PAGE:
Sunlight Irradiance

Sunlight, in the broad sense, is the total frequency spectrum of electromagnetic radiation given off by the Sun. On Earth, sunlight is filtered through the Earth's atmosphere, and solar radiation is obvious as daylight when the Sun is above the horizon. When the direct solar radiation is not blocked by clouds, it is experienced as sunshine, a combination of bright light and radiant heat. When it is blocked by the clouds or reflects off of other objects, it is experienced as diffused light. The World Meteorological Organization uses the term "sunshine duration" to mean the cumulative time during which an area receives direct irradiance from the Sun of at least 120 watts per square meter.[1] Sunlight may be recorded using a sunshine recorder, pyranometer or pyrheliometer. Sunlight takes about 8.3 minutes to reach the Earth. Direct sunlight has a luminous efficacy of about 93 lumens per watt of radiant flux, which includes infrared, visible, and ultraviolet light. Bright sunlight provides illuminance of approximately 100,000 lux or lumens per square meter at the Earth's surface. Sunlight is a key factor in photosynthesis, a process vital for life on Earth.      

Peak sun hours

The equivalent number of hours per day when solar irradiance averages 1 kW/m2. For example, six peak sun hours means that the energy received during total daylight hours equals the energy that would have been received had the irradiance for six hours been 1 kW/m2.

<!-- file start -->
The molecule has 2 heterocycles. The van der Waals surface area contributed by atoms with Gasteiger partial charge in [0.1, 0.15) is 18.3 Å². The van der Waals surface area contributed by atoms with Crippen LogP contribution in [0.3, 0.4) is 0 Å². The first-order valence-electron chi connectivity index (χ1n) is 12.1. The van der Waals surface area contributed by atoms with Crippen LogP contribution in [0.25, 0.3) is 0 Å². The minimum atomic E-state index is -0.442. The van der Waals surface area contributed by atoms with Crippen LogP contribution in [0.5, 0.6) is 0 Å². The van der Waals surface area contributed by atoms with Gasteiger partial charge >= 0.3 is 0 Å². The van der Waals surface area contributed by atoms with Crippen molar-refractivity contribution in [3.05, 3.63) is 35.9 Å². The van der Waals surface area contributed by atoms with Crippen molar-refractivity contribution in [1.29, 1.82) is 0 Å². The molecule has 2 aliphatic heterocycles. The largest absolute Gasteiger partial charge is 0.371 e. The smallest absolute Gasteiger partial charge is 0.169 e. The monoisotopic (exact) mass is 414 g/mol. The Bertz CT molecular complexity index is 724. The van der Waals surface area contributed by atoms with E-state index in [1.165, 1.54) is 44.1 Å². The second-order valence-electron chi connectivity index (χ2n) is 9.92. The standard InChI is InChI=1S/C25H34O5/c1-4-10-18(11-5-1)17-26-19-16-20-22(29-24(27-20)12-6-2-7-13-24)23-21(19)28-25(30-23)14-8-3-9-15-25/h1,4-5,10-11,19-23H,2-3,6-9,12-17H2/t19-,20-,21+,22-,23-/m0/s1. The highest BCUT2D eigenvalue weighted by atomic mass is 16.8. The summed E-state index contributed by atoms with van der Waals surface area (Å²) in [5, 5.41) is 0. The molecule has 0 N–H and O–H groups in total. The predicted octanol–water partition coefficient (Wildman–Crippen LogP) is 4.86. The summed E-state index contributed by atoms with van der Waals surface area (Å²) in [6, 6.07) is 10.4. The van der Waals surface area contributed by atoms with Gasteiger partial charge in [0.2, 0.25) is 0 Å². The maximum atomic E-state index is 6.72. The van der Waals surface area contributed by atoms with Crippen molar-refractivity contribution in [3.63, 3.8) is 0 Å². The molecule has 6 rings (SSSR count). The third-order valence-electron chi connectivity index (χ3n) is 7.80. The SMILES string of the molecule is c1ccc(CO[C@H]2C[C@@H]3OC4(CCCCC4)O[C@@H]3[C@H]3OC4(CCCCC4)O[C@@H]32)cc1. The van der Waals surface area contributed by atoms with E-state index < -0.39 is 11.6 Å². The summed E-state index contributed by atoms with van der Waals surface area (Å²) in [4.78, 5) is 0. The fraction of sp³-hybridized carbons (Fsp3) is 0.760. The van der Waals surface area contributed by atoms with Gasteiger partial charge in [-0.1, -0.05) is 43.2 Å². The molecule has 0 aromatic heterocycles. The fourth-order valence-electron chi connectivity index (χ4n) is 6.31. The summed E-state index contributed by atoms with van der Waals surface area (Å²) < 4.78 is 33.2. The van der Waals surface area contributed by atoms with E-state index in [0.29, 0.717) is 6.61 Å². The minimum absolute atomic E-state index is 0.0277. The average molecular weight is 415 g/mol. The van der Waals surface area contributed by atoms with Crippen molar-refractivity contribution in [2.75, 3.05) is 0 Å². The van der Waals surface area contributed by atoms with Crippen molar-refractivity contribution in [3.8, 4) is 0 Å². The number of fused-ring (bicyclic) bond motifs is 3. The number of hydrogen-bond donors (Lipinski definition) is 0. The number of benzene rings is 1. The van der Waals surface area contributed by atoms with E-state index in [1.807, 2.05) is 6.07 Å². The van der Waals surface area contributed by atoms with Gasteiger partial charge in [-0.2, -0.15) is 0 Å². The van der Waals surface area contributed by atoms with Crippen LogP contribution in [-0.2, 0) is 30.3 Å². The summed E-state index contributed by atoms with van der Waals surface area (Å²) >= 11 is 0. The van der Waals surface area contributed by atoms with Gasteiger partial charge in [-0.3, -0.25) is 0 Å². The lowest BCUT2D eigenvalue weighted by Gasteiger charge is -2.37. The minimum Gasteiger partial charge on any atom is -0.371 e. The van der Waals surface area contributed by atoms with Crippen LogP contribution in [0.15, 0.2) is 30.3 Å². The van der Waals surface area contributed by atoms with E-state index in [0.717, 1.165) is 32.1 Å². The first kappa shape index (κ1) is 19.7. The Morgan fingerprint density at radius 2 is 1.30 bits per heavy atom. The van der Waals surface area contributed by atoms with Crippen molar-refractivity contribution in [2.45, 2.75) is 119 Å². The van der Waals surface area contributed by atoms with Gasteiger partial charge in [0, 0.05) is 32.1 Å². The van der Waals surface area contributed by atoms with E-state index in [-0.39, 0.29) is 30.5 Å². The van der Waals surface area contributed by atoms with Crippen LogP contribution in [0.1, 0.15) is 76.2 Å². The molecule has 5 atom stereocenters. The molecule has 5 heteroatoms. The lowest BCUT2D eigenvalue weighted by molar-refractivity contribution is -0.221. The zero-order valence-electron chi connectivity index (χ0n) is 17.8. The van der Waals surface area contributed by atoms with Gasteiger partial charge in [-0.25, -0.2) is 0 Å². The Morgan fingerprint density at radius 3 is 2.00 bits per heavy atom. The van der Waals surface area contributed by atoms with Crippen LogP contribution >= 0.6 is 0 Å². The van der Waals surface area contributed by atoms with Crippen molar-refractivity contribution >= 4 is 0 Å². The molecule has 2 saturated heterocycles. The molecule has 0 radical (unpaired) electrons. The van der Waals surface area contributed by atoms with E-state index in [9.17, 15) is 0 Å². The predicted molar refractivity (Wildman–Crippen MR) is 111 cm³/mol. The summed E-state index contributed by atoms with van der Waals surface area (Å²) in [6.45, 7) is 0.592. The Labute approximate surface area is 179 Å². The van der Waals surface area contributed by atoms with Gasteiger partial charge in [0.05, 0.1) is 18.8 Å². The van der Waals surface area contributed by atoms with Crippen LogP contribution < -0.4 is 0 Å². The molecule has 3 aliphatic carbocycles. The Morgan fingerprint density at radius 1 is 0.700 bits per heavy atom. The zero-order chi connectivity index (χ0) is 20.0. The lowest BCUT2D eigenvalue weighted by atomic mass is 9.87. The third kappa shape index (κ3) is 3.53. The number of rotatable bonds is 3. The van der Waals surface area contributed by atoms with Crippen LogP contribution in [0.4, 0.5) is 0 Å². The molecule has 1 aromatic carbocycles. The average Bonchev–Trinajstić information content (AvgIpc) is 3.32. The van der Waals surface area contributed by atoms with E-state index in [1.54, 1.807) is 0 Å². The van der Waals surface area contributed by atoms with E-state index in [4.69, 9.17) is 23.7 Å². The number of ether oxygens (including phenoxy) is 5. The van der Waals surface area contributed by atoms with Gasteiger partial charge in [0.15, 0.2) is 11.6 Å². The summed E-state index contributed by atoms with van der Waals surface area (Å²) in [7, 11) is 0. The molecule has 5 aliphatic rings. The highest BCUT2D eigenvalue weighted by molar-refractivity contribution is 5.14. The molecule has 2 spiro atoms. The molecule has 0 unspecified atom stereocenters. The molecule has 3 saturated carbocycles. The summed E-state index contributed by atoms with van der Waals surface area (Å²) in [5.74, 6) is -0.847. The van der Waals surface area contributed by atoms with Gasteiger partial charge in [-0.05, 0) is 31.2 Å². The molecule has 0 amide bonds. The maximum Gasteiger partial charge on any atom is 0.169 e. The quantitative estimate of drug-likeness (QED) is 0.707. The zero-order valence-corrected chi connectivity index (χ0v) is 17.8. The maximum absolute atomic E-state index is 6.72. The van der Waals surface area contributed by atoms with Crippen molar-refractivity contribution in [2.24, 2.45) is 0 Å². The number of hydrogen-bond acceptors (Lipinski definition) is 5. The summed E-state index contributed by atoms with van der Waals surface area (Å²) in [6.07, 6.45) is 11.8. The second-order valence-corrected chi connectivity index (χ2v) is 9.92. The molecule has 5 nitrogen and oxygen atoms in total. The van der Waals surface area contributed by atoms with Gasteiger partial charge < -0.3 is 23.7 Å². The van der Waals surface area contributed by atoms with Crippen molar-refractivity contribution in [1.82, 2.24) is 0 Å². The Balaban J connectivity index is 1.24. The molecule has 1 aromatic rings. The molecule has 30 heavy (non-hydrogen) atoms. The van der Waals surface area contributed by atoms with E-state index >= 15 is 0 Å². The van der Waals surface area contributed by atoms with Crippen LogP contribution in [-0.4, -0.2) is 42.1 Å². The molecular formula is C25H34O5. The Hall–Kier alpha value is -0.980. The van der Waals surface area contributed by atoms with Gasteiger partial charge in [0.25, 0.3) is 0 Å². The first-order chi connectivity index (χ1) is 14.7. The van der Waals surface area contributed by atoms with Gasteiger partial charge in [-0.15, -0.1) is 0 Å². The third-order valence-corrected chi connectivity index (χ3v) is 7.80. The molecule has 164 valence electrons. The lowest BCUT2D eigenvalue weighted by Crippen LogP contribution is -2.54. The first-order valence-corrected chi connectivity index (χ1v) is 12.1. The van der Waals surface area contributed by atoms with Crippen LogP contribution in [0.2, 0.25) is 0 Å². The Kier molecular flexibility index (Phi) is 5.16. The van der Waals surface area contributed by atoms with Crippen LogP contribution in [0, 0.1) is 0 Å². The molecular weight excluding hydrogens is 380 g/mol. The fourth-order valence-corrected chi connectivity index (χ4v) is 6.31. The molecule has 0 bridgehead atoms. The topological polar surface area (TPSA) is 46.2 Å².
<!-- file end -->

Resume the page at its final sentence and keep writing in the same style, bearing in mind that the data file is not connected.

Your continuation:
ST Solar Thermal

Solar thermal energy (STE)[1] is a technology for harnessing solar energy for thermal energy (heat). Solar thermal collectors are classified by the USA Energy Information Administration as low-, medium-, or high-temperature collectors. Low temperature collectors are flat plates generally used to heat swimming pools. Medium-temperature collectors are also usually flat plates but are used for heating water or air for residential and commercial use. High temperature collectors concentrate sunlight using mirrors or lenses and are generally used for electric power production. STE is different from photovoltaics, which convert solar energy directly into electricity. While only 600 megawatts of solar thermal power is up and running worldwide in October 2009 according to Dr David Mills of Ausra, another 400 megawatts is under construction and there are 14,000 megawatts of the more serious concentrating solar thermal (CST) projects being developed.[2]  

Solar Stepper Motor Backlash

The motion control world has its jargon and buzzwords. Some are used interchangeably leading to ambiguity and possible confusion. Backlash and stiffness are both important but have different impacts, and those differences deserve attention. Backlash and stiffness are two important properties associated with motion control systems. Backlash is a characteristic of a mechanical drive system; clearances among the elements create slop when stationary, and dead play during reversals. Stiffness, on the other hand, is a property of a mechanism or a component and is simply the resistance to deformation or deflection when under a load.      

Dual Axis Solar Tracker